Aids experts have called for a mass circumcision programme in South Africa, condemning a "deafening silence" from policymakers since studies suggested it sharply cut infection rates.
As scientists this week questioned a lack of movement on using
male circumcision as a preventative method, delegates at South
Africa's national Aids conference called for the rollout of a mass
Earlier this year, the World Health Organisation (WHO)
recommended the procedure after three studies in Africa showed it
reduced chances of contracting HIV by up to 60%.
Nothing done in SA
But although countries such as Kenya, Malawi, Swaziland,
Zimbabwe, Mozambique and Tanzania have drawn up plans for
widespread circumcision, the South African government has done
nothing to date.
"I think by now I would support people starting to think about a
mass circumcision campaign," said Neil Martinson of the Perinatal
HIV/AIDS research Unit.
Martinson said concerns over whether South Africans thought it
was a culturally acceptable practice that would lead to risky
sexual behaviour were not proven to be valid.
"In South Africa, high proportions of men and women find it
acceptable to be circumcised, people (in the studies) weren't going
around and sleeping around more because they didn't have a
Focus on prevention
With an Aids vaccine years away, the focus has turned to HIV
prevention and the conference aims to build consensus about ways to
"I am surprised there is no action on male circumcision. Where
are the male activists? Studies show a 60% reduction (in
risk) but there is silence," Glenda Gray, who will oversee the
first HIV vaccine trials run in the country, told a panel
discussing prevention research.
The primary investigator into the first circumcision trial held
in South Africa, Bertran Auvert of the French Institute of Health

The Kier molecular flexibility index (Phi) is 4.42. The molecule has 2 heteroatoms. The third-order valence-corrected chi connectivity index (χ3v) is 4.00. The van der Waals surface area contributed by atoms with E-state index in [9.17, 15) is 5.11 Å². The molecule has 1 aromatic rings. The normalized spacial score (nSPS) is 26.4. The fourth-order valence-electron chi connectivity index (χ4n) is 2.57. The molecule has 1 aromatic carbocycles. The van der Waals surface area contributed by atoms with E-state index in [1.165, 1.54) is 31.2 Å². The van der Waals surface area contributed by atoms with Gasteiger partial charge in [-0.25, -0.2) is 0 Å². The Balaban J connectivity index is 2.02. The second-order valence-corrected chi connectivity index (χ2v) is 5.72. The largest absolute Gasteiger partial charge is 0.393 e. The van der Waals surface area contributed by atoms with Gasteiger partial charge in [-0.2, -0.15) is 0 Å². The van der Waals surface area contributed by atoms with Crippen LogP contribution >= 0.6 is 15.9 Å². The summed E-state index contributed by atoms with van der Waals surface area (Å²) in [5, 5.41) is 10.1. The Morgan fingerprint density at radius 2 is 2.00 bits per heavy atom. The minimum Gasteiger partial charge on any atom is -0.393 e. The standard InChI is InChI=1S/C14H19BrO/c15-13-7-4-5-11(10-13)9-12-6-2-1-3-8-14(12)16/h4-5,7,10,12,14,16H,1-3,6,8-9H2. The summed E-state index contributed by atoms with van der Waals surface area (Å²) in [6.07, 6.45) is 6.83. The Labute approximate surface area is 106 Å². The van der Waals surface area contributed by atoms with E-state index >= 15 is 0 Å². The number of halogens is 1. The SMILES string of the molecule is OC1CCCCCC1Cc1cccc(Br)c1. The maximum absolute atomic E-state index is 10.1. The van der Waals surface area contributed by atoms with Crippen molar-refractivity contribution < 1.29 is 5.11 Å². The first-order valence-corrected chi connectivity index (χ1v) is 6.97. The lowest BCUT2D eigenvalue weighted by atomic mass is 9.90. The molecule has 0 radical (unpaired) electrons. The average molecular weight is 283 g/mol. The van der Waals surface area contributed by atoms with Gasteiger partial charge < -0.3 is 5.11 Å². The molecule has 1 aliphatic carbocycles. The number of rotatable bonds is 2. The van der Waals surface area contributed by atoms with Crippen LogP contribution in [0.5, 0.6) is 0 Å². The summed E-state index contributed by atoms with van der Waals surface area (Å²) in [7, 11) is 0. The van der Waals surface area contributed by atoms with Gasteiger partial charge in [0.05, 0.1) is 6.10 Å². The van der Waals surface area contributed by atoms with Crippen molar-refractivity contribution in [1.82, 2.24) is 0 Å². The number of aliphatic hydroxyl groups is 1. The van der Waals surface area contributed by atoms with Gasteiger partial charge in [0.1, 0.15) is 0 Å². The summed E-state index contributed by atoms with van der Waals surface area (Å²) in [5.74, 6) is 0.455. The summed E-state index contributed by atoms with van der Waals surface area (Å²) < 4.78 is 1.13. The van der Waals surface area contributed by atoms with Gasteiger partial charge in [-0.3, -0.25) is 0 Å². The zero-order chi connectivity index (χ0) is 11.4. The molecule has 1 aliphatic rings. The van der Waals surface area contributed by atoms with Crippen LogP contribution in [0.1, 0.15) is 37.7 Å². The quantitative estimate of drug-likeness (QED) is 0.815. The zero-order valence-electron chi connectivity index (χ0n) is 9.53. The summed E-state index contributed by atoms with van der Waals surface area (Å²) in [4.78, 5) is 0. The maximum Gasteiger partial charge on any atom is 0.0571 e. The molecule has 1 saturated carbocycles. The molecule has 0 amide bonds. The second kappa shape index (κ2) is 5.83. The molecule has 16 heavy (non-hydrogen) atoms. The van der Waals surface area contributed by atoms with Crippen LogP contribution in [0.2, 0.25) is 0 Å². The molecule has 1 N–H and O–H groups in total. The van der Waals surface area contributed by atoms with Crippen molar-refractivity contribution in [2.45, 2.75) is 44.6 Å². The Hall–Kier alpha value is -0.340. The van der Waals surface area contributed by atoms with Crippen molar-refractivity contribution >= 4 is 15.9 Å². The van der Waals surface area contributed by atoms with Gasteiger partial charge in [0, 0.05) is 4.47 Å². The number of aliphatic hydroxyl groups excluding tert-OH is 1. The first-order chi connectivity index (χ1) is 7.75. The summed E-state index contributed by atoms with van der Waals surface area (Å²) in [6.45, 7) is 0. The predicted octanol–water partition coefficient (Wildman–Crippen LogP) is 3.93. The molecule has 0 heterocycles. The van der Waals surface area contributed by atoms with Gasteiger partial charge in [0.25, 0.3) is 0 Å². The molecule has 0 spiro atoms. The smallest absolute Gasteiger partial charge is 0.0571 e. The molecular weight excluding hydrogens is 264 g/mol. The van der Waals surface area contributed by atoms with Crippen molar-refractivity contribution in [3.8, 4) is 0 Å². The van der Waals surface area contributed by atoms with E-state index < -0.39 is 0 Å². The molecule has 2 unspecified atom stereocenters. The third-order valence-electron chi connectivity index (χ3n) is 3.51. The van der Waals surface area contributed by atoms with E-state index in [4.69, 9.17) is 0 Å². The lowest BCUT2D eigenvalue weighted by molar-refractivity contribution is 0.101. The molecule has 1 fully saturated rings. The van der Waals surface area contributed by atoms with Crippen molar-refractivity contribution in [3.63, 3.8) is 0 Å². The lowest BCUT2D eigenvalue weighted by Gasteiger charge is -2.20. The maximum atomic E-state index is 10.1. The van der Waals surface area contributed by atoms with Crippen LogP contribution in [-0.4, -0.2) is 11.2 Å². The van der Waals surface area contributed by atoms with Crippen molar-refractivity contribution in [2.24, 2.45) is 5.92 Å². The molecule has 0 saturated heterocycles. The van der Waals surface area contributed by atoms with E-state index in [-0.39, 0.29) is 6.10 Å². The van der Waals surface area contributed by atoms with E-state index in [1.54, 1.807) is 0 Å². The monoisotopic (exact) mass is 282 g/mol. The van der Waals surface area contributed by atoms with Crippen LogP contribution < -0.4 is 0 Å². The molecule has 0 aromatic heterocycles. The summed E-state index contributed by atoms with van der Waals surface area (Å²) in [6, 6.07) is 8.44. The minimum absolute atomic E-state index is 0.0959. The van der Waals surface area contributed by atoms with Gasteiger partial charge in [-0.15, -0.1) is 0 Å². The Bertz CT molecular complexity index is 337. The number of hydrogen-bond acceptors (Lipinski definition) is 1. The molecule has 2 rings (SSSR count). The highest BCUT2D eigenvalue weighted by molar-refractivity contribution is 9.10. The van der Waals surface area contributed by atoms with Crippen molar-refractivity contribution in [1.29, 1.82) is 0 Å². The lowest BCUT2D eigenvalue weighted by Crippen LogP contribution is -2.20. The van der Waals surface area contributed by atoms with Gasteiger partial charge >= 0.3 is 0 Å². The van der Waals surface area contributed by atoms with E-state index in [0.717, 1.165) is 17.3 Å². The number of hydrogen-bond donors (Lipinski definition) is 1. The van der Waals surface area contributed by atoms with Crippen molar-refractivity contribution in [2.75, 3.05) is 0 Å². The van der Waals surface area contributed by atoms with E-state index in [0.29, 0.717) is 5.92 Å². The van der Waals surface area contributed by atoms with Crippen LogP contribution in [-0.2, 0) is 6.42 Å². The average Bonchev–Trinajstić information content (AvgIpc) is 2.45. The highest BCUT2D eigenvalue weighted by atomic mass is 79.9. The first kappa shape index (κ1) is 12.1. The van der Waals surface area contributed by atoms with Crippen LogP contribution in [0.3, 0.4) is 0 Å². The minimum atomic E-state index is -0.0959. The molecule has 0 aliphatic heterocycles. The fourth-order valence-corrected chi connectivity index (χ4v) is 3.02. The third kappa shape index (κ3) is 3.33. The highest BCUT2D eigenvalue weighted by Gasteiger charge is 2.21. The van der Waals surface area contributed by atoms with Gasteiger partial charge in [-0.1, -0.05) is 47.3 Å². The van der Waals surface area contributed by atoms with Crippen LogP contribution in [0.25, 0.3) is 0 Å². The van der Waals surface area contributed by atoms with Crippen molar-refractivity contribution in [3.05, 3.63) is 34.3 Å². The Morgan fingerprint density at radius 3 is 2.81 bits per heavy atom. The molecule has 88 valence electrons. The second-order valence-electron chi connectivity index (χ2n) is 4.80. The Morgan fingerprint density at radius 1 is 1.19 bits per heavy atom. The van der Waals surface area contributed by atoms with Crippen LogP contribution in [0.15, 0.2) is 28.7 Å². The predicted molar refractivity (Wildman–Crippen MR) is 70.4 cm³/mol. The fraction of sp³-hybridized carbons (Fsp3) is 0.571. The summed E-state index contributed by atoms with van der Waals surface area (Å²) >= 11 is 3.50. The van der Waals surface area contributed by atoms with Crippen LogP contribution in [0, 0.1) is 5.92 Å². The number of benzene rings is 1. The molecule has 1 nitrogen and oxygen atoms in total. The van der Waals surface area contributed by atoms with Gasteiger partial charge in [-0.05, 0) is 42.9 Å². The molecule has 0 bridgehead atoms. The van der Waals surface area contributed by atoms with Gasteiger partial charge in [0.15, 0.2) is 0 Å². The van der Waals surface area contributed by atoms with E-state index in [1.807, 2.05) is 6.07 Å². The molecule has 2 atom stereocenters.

and Medical Research, told AFP it was time for implementation.
"It's not even my opinion. It's now a WHO recommendation," he
The circumcision debate revealed one of the biggest challenges
was getting the message across that being circumcised was not
In some cultures in South Africa, circumcision is seen as a rite
of passage into adulthood, and boys go to initiation schools where
they are circumcised with a spear-like instrument.
Don’t rush in
Critics of the mass use of male circumcision to combat HIV, like
Tim Quinlan from the University of KwaZulu Natal's Health Economics
and HIV/Aids Research Division (HEARD), said there were dangers of
jumping into the use of male circumcision without it forming part
of a larger package of measures.
He questioned the fact that circumcision only protected men, and
not women who were at greatest risk of contracting the virus.
However Professor Alan Whiteside, also based at HEARD, called
for the "routine offer of circumcision for every male child born in
a public hospital."
"It is so blindingly obvious that there are real reasons for
circumcision. It is going to happen. What we need is informed
advocacy and communication."
Circumcision involves the removal of
the foreskin which contains cells to which the HI-virus clings more
South Africa has the second highest number of HIV sufferers in
the world, after India, with some 5.5 million people living with
A deafening silence
"There has been a deafening silence from policy people in this
country, what else should we do, what else is there?" asked
"The protective effect is long lasting, it's almost like a
He said that research may be needed on how to increase the
demand for circumcision.
"Must we target sexual partners, so women say 'I won't sleep
with you if you are not cut?" – (Sapa-AFP)
UN backs circumcision for HIV